The more so, as having better calculations doesn't necessarily require more of your time here: your time to set up the calculations will take roughly the same time whether you calculate on a fine grid of training sample sizes or a rough one, or whether you measure variance by 1000 iterations or just by 10. This means that you can do calculations in an order that allows to get a "sneak-preview" on the results quite fast, then you can sketch the results, and at the end pull in the fine-grained numbers.

(*) I may add that I come from an experimental field where you easily spend months or years on sample collection and weeks or months measurements which don't do themselves in the way a simulation runs on a server, neither.

### Update about bootstapping / cross validation

It is certainly possible to use (iterated/repeated) cross validation or out-of-bootrap testing to measure the learning curve. Using resampling schemes instead of a proper independent test set is sensible if you are in a small sample size situation, i.e. you do not have enough independent samples for training of a good classifier and properly measuring its performance. According to the question, this is not the case here.

### Data-driven model optimization

One more general point: choosing a "working point" (i.e. training sample size here) from the learning curve is a data-driven decision. This means that you need to do another independent validation of the "final" model (trained with that samples size) with another independen test set. However, if your test data for measuring the learining curve was independent and had huge (really large) sample size, then your risk to overfit to that test set is minute. I.e. if you find a drop in performance for the final test data, that indicates either too small test sample size for determining the learning curve or a problem in your data analysis set up (data not independent, training data leaking into test data).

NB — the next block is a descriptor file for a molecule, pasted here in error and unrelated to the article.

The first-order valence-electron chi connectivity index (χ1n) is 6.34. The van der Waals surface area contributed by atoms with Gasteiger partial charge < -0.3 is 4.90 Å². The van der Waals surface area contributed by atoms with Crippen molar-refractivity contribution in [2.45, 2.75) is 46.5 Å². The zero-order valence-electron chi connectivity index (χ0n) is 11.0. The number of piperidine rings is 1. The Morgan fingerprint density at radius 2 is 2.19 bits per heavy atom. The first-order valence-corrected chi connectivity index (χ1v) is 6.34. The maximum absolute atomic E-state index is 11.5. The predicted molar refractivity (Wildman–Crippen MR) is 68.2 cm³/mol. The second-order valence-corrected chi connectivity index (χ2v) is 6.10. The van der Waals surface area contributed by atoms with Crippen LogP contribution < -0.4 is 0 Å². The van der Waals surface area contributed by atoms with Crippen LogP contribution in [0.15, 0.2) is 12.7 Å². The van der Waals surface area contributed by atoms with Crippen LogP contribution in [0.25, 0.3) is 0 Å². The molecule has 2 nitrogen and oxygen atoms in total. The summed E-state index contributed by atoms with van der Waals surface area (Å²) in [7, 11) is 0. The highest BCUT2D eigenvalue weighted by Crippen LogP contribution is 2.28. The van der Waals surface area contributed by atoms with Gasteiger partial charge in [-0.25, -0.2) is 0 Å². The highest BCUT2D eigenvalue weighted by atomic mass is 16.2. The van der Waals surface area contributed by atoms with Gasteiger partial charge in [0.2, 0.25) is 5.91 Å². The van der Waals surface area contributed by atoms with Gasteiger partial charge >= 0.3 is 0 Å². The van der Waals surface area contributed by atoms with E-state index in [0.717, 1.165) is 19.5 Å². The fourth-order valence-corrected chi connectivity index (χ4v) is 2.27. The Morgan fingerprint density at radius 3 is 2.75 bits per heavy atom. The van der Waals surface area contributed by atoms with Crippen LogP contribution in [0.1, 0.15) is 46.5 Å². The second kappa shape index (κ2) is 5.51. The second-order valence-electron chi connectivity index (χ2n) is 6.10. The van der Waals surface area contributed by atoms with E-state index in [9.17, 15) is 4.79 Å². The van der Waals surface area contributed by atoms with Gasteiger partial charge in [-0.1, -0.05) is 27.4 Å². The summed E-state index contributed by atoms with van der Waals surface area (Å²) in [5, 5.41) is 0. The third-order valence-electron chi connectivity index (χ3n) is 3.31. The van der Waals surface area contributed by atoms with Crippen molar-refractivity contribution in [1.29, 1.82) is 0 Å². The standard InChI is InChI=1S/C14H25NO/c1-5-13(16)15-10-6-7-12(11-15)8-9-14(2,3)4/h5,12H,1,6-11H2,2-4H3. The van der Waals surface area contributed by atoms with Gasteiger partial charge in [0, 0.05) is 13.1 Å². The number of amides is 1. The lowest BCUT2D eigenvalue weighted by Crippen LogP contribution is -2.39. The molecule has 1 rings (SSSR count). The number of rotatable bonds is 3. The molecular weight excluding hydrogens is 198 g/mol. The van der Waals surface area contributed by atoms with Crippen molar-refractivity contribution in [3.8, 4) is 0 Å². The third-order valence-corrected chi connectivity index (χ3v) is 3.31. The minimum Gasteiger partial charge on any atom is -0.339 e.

Update 2: *limited test sample size*

is a real problem. Comparing many classifiers (each $n_{train}$ you evaluate ultimately leads to one classifier!) is a multiple testing problem from a statistics point of view. That means, judging by the same test set "skims" the variance uncertainty of the testing. This leads to overfitting.

(This is just another way to express the danger of cherry-picking Dikran commented about)

**You really need to reserve an independent test set for final evaluation, if you want to be able to state the accuracy of the finally chosen model.**

While it is hard to overfit to a test set of millions of instances, it it much easier to overfit to 350 samples per class.

Therefore, the paper I linked above may be of more interest for you than I initially thought: it also shows how to calculate how much test samples you need to show e.g. superioriority of one classifier (with fixed hyperparameters) over another. As you can test all models with the same test set, you may be lucky so that you are able to somewhat reduce the required test sample size by doing paired tests here. For paired comparison of 2 classifiers, McNemar test would be a keyword.